People burden themselves unknowingly with a number of religious and other impositions in order to feel secure and to reach ego-satisfaction. This load on the mind destroys inner freedom and leads to mediocrity in life. Much of the psychological contact with life is lost through self-imposed injunctions in the hope of pleasing God or for reaping spiritual rewards. After a point, they would be counter-productive and become an unfortunate burden on the mind.

When people become somewhat serious and want to get a grip on their lives, they look around for being guided by DOs and DON’Ts. Almost all books in the market that deal with the mind and life indulge in giving the reader instructions on what to do and what not to do. Religious preachers also indulge in that kind of presentation. While this is meaningful in some practical issues, it cannot help people move on to truly spiritual grounds, because it will inevitably feed the ego.

Listening to an Enlightened Master, we notice that his talk rarely rides on DOs and DON’Ts. Such talks are not addressed to the Outer Self (the ego) but to the Deeper Being so that the growing awareness in the listener gets charged, and there is nothing for the ego to hold on to. The Masters’ talks are in the form of exposition that lights the way even as one listens – a matter of transformation in the very act of listening. People in whom awareness has advanced to some extent listen quietly to the Master and, riding on his words, enter the void within. Even while listening, they sense the intrinsic beauty of the inner silence. In contrast, one who values a moralizing speech is likely to collect a bunch of DOs and DON”Ts and feel guilty if he is unable to fulfill them. Even when he is able to fulfill them, the satisfaction leads to megalomania which is a characteristic of the ego. The self-imposed righteousness and the attempt to become an ideal person leads to inner conflicts and can be quite stifling. Freedom from it is not easy; it cannot come through any set of commandments. The growing inner awareness brings it along in its own way through making us a detached witness to ourselves.

When one listens to the Master, the non-verbal contact with the Inner Being is clear. It generates in us the ability to listen to the serene movement of life with the same detachment with which we listen to the Master’s talk. If there is that quiet non-resistant contact with life, there is a natural order in one’s behavior. That natural order ensures such kindness and compassion that whatever the person does will be right in the sense that it augments harmony and well-being in him and in others. No megalomania or fanaticism can formulate itself in such a mind.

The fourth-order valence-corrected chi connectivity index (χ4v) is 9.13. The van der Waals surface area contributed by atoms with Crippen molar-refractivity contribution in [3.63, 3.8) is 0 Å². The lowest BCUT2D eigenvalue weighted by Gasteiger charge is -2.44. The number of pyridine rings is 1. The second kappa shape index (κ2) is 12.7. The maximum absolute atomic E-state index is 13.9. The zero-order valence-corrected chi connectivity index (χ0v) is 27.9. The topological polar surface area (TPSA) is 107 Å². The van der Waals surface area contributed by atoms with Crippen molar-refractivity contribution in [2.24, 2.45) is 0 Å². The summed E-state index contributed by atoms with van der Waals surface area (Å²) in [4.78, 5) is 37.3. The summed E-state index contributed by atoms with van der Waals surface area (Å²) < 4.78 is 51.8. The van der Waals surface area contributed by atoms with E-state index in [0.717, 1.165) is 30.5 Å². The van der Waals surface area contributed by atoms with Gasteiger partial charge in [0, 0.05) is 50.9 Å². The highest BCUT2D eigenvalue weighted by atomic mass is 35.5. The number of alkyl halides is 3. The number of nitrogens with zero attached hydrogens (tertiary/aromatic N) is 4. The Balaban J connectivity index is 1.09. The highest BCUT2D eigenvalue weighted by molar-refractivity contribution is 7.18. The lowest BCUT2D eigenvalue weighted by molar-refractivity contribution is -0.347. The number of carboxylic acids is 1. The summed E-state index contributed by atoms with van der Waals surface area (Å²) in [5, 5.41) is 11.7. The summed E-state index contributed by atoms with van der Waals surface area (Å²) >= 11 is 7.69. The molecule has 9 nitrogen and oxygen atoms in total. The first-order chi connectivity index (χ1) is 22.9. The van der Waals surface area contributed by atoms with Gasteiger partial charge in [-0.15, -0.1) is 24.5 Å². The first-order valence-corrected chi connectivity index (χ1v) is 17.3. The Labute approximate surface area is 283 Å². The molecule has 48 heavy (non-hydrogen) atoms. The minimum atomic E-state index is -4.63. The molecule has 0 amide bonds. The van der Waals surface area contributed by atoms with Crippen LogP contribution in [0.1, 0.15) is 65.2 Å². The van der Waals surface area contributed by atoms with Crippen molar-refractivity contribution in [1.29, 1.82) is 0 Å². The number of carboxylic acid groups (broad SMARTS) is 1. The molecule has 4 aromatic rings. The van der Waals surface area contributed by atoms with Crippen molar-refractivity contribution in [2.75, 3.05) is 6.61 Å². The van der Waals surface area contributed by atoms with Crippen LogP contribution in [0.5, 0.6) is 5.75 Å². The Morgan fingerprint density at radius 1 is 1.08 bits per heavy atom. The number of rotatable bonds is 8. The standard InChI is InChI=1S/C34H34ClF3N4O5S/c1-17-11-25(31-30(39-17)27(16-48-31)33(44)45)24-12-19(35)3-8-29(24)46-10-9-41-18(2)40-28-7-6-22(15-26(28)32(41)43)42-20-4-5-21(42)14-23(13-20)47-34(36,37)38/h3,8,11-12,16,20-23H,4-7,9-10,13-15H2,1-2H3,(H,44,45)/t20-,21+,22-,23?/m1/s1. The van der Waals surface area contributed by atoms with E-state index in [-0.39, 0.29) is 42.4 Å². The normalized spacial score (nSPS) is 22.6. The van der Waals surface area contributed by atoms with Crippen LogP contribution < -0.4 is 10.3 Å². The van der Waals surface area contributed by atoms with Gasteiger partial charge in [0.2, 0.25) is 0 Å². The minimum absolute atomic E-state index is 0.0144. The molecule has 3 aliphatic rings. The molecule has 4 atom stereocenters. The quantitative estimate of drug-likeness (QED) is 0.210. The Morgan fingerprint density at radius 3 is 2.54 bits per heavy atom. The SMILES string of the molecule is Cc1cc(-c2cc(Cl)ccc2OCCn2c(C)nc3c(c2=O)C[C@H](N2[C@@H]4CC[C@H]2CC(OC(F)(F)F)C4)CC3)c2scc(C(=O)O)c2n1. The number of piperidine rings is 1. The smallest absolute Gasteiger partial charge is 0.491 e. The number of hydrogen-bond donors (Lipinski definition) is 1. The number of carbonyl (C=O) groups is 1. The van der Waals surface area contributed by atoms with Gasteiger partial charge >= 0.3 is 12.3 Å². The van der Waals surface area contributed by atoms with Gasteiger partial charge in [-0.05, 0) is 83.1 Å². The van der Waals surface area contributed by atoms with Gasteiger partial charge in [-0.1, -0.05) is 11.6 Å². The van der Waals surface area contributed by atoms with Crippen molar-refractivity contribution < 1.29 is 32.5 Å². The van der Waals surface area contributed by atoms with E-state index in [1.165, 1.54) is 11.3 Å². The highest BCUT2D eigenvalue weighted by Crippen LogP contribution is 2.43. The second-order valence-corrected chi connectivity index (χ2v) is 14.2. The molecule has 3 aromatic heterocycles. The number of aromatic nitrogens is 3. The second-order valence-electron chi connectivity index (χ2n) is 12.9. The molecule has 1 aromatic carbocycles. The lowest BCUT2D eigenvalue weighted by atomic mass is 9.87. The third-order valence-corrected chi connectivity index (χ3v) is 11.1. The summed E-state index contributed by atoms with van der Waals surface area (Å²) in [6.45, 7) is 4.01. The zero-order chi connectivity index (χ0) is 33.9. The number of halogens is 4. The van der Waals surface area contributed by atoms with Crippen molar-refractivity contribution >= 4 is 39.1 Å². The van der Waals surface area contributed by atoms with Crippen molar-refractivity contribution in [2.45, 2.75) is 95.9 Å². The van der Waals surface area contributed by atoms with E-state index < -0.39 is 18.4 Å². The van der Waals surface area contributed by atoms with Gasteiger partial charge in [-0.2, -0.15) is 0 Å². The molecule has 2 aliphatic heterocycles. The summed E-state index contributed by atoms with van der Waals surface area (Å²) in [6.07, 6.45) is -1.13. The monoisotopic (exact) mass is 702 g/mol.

It is interesting to note the difference between the talks of a Master and of a moralizing preacher.

The preacher usually speaks from erudition and verbal knowledge. He (or she) generally confines to the system to which that person is emotionally attached and quotes only from the scriptures belonging to that system. The talk centers on DOs and DON’Ts and the associated moral codes. Such speakers indulge in expounding prescribed paths, methods and techniques to reach pre-determined, self-satisfying goals. Pious egoism plays a role. They do not make it clear that all desires, whether for worldly things or for spiritual ones, arise from the same ego.

In contrast, the Enlightened Masters speak from inner transformation and direct awareness, which is a matter of non-verbal knowingness. When they quote from scriptures, as they sometimes do, such scriptures span over several cultures and are not confined to any one system. Their talk contains only pointers for reflection and self-knowing. There are no instructions or insistence on conformity. The fact that all desires arise from the same state of mind is made clear; that is, the lust for heaven is no different from the lust for money or for sex.

Those who go through a near death experience understand the psychological harm behind falling a prey to self-impositions or impositions from others. This helps them from carrying unnecessary mental burden. They move towards non-sectarian spirituality rather than belong to some sectarian religious group. All these make it possible for them to have candid relationship with Divinity in which there is no attempt to use God to one’s end for satisfaction or security.

People interested in inner freedom would enjoy reflecting on the above matters. To them, the website http://spirituality.yolasite.com can be a wayside companion.

Author's Bio: 

Gopalakrishnan TC was born in Madras (now Chennai), India, in 1941. He received his doctoral degree in Coastal Engineering from the North Carolina State University, Raleigh, NC, USA in 1978. He served on the research and teaching faculty of the Indian Institute of Technology, Madras, India, the North Carolina State University and the Kuwait Institute for Scientific Research, Kuwait. Aside from his professional involvements, he was interested in the philosophic issues of life for the last forty years or so. This led him to the messages of Ramana Maharishi, Lao Tzu, J Krishnamurthy, UG Krishnamurthy, Nisargadatta Maharaj, Eckhart Tolle, Marcus Aurelius and similar Masters. His book entitled “In Quest of the Deeper Self” is the outcome of his reflections on those and his wish to share the outcome with others.
Gopalakrishnan is a member of the International Association for Near Death Studies, Durham, NC, USA. He presented a paper at the 2011 conference of the Association on the theme "The Spiritual Content of Near Death Experiences". Functions as a freelance counselor for mental relaxation. Lives in Kodaikanal, a hill town in south India, with his family. Now he and his wife are both retired and currently involved in developing a fruit farm at a village 20 km from their residence.
Blog: http://nde-thedeeperself.blogspot.com